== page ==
The Pennsylvania Dutch Farmer’s Market attracts locals and visitors alike to a 290,000 square foot center close to historic Annapolis, Maryland. Inside, vendors expertly knead bread dough, smoke locally-grown meats, and offer wares ranging from handcrafted chocolates to packaged homemade pastas ready to go home with visitors. There are a plethora of food options at the Annapolis Amish market for immediate eats, dinners at home, and snacks for later that won’t last past the car ride home.

When I stopped by the Pennsylvania Dutch Farmer’s Market on a recent Saturday, I discovered a delightful assortment of foods (including full breakfast, lunch, and dinner options) crafted from flavorful and homegrown ingredients. Offerings at this farmers market include organic produce, salads, a candy store, homemade snacks, desserts, cheeses, meats, barbecued and fried chicken, bulk foods, and even ice cream. Most of the wares are made close by in Lancaster, Pennsylvania, using Dutch methods that have been passed down through many generations.

To start your own journey through the Annapolis Amish market, head to the Annapolis Harbour Center, the outdoor mall which houses the market and enter through the doors on the side closest to Solomons Island Road. Make note of the colorful Adirondack chairs outside — you’ll want to claim some to chow down at once you grab your food. At the doorway, you’ll take a right; the left turn leads you to a room containing thoughtfully crafted vintage furniture which, while beautiful, is unfortunately not edible.

Upon entering the Annapolis Amish market, you’ll first encounter the bulk section, which has prepackaged items like popcorn, soups, teas, pastas, and more, in appealing uniform rows. While you could pour over these goods for ages, you’ll first want to get your bearings and hop in line before the market starts to fill.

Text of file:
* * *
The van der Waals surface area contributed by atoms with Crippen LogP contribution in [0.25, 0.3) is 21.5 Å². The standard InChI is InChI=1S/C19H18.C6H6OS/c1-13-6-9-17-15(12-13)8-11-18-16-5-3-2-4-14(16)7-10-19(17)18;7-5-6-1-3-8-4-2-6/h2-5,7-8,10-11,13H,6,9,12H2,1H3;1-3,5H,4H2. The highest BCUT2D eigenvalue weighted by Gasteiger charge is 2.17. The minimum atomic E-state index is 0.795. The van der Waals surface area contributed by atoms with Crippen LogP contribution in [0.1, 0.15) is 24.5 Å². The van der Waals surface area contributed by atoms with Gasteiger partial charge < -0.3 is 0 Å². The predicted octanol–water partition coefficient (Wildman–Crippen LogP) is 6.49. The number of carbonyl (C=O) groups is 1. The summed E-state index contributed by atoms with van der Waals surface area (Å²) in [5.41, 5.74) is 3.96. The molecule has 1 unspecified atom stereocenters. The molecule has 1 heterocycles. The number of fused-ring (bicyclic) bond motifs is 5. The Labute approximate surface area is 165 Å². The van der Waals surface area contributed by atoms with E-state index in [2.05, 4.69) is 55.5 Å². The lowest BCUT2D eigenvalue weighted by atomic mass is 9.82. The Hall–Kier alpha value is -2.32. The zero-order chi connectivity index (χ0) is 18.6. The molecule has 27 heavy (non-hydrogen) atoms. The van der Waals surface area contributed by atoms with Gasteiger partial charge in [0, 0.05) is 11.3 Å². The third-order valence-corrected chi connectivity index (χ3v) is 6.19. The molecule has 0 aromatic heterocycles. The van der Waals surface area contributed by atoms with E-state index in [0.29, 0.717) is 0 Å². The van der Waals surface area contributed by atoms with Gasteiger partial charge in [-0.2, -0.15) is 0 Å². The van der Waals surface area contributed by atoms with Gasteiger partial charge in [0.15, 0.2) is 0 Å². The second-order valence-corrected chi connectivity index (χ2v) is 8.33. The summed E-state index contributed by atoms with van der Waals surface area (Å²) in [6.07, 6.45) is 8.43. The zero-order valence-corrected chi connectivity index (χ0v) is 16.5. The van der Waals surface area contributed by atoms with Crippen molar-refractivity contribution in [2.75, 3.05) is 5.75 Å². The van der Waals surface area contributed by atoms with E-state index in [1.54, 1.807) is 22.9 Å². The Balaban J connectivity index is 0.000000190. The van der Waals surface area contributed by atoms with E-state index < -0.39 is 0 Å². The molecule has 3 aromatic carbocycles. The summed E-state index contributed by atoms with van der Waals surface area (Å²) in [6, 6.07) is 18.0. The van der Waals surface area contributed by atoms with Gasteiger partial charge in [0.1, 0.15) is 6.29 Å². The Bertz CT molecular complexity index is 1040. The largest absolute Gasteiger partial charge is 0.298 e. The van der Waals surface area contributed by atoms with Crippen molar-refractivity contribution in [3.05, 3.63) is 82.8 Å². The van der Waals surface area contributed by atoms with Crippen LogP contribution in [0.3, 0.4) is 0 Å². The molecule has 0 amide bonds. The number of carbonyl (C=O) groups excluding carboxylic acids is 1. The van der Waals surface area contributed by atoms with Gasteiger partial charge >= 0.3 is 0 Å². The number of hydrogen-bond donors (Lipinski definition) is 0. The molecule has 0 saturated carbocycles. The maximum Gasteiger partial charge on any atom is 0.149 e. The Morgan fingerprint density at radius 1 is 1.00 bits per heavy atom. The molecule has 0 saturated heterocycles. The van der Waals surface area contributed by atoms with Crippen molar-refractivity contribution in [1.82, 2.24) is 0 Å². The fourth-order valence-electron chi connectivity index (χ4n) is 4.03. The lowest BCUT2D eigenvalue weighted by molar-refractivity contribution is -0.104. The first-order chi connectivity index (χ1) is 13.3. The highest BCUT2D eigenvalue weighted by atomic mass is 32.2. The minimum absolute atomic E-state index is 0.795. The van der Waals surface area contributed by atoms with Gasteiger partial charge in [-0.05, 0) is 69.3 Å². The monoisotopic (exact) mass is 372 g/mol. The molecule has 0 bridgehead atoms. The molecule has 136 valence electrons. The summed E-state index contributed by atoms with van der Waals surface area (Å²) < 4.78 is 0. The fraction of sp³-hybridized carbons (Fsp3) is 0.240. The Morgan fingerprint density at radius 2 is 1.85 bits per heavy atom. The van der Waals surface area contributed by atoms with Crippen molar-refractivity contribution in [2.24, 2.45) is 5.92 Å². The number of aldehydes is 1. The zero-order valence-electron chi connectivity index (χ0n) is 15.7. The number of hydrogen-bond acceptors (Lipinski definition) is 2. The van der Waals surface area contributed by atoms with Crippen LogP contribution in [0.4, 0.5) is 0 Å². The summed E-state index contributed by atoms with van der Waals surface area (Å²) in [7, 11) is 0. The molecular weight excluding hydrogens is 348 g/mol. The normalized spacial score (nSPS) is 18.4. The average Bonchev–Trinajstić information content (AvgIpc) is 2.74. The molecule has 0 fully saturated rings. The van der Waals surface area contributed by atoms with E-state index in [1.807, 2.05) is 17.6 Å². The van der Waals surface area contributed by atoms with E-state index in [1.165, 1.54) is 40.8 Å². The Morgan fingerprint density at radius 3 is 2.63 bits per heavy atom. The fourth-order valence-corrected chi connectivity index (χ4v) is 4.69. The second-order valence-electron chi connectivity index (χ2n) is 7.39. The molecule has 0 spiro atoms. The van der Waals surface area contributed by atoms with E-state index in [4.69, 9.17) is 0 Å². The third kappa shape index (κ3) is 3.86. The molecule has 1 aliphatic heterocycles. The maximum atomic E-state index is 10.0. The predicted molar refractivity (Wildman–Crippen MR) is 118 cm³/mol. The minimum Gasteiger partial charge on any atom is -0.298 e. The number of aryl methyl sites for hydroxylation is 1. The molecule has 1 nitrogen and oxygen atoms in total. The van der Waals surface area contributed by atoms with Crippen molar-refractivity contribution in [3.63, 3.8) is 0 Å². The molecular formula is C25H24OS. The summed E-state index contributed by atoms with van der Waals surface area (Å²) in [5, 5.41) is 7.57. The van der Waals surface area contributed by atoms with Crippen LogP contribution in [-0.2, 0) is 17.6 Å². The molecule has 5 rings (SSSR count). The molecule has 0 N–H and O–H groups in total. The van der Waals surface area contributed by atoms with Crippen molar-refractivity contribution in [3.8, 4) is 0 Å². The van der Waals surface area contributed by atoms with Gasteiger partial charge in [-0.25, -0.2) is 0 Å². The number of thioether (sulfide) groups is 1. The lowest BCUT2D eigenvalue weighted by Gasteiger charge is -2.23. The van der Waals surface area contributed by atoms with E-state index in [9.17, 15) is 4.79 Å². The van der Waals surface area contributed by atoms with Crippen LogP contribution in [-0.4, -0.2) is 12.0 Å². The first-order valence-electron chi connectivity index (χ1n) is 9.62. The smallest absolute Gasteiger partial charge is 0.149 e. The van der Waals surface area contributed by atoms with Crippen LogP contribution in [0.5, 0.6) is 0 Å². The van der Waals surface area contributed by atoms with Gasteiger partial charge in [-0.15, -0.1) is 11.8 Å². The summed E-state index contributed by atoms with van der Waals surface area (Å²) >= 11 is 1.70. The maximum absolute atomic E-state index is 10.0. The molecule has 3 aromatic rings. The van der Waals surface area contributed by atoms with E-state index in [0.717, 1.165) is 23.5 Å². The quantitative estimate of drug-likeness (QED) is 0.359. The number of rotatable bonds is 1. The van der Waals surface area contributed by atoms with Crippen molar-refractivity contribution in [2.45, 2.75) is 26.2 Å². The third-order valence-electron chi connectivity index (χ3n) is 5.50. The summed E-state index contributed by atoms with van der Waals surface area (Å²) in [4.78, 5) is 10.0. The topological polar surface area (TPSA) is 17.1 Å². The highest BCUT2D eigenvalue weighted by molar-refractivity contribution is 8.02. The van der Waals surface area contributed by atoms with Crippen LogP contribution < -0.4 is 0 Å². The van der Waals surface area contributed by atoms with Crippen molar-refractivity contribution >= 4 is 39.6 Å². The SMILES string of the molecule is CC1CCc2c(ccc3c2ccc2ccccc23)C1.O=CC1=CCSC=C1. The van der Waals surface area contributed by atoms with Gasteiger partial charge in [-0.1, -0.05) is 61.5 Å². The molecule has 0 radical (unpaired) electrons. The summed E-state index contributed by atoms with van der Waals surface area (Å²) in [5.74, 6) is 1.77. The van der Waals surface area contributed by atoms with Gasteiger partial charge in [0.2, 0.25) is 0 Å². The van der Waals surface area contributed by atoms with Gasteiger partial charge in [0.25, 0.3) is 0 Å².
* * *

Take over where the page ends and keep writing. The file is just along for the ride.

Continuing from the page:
Since it’s all indoors, the space itself gets quickly crowded. Routine visitors have their favorite routines and stalls – picking up a quiche for Sunday dinner, or grabbing a croissant for a hungover breakfast – so expect long lines.

Many of the stalls appear nameless, advertising only their offerings instead of a brand name. While it fits the spirit of the Amish market’s purpose, you’ll quickly notice which stalls are famed for which items. The number of stalls might seem overwhelming at first, so this guide to where to eat in the Annapolis Amish market should help.

The best places to eat inside the Annapolis Amish market

1. John F. Martins & Sons

deli counter displaying menu and cuts of meat at John F. Martins - Annapolis Amish Market

Photo: Grace Smith

One of the first stalls you’ll encounter past the bulk food stall operates as a butcher’s counter. This meat stall is renowned for its fine meat products, like naturally hickory wood smoked bacon and beef. Now a popular distributor across the country, the family-owned biz never forgets its roots in rural Amish country.

What to try: Fried mushrooms were the real winners here. The stall’s newest hit? Garlic Parmesan Party Wings.

2. Beiler’s Bakery And Cheese

If you’re a cheese aficionado, you’ll have heart eyes for the take-home offerings from the company’s dairy branch. Tubs, spreads, wheels, and cubes of cheese are displayed before you like a medieval feast.